In the face of unprecedented cybersecurity threats, governments around the world are searching for creative ways to secure their most precious asset: their data. For years, federal and local governments seeking pathbreaking solutions have turned to HackerOne, drawing on our community of hackers to keep their citizens and their information safe. HackerOne has partnered with the government to secure attack surfaces, build legal infrastructure, and educate citizens and policymakers alike.
Today marks a new chapter in that story. HackerOne has become the first hacker-powered security vendor to receive FedRAMP Tailored Low Impact-Software as a Service (LI-SaaS) Authorization. Now any government agency can utilize the skill sets and experience of half a million ethical hackers.
This extraordinary milestone is the result of a longstanding relationship between HackerOne and the U.S. government. In 2016, the Department of Defense (DoD) handpicked HackerOne to run the government’s first hacker-powered security initiative, Hack the Pentagon. After this successful event, a myriad of hacker-powered security programs followed, including Hack the Army, Hack the Air Force, Hack the Air Force 2.0, Hack the Air Force 3.0, Hack the Defense Travel System, Hack the Marine Corps and much more.
For the DoD, Hack the Pentagon underscored the importance of opening their door to the security community on a continuous basis. Working closely with HackerOne, the department launched a vulnerability disclosure program (VDP), inviting ethical hackers and security researchers to submit vulnerability reports. As with their Hack the Pentagon initiative, the DoD selected HackerOne’s VDP because it represents the industry’s first, most comprehensive disclosure program. The program has since surfaced over 12,000 vulnerabilities in just four years.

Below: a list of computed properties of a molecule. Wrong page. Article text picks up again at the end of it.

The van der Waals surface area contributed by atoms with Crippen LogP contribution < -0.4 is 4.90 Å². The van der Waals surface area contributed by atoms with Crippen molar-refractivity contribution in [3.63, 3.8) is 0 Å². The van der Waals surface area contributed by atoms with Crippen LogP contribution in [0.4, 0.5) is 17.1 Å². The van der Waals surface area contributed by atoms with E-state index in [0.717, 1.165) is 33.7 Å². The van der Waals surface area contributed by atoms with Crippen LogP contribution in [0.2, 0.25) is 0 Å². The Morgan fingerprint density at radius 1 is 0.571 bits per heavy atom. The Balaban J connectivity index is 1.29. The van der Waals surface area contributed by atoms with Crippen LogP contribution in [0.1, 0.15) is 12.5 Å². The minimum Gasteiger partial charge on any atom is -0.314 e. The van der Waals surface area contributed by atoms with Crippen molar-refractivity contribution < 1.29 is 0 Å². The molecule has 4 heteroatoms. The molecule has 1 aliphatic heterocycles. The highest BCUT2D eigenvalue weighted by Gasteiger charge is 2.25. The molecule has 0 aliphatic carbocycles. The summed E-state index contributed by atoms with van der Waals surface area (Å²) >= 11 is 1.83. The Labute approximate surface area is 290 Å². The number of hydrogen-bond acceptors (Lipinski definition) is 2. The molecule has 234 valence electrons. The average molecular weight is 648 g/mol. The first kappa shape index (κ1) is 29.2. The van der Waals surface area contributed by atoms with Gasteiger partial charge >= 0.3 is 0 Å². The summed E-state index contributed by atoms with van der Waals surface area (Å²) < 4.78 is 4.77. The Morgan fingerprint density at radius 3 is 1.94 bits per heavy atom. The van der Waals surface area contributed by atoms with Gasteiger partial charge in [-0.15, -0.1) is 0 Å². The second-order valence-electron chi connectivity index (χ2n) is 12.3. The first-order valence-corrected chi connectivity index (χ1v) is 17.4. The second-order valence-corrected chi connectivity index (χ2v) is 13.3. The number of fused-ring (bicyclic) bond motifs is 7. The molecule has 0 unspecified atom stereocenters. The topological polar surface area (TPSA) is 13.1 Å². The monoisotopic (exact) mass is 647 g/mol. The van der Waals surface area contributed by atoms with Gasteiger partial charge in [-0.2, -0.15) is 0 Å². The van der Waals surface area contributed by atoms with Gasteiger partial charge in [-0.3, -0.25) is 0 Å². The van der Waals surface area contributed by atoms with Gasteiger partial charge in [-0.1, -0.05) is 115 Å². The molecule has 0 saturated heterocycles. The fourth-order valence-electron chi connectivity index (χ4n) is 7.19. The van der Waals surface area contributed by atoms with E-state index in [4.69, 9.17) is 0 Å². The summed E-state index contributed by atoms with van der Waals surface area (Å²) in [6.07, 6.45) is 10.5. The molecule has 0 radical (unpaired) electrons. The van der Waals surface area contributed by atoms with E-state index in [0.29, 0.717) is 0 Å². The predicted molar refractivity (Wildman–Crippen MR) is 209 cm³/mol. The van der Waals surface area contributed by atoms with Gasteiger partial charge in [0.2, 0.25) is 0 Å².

A year after Hack the Pentagon, the GSA’s Technology Transformation Service (TTS) became the first federal civilian agency to integrate hacker-powered security into their defense infrastructure. TTS partnered with HackerOne to launch a bug bounty program.
In December 2019, HackerOne’s thought leadership and innovation culminated in a public policy breakthrough. The U.S. Cybersecurity and Infrastructure Security Agency (CISA) issued a first-of-its-kind draft directive requiring that all federal civilian agencies establish a vulnerability disclosure program, or VDP — the equivalent of a “see something, say something” policy for the digital world. The directive invites outside experts to identify and report security vulnerabilities before bad actors can exploit them.
Over four hundred civilian agencies operate within the federal government. Each is responsible for securing a wealth of digital assets. If the country is a body, then this data is its lifeblood, delivering oxygen to everything from our power grid to our national defense systems. And yet these agencies are frequent targets of cyber attacks -- and it’s only going to get worse.
Fortunately, HackerOne’s FedRAMP Authorization has unlocked a bright future for local and federal government agencies. Any agency is now free to partner with HackerOne to secure their digital resources.
Our mission is to empower the world to build a safer internet, and we are proud to extend this mission across the federal government. HackerOne stands ready to deliver security by and for the people.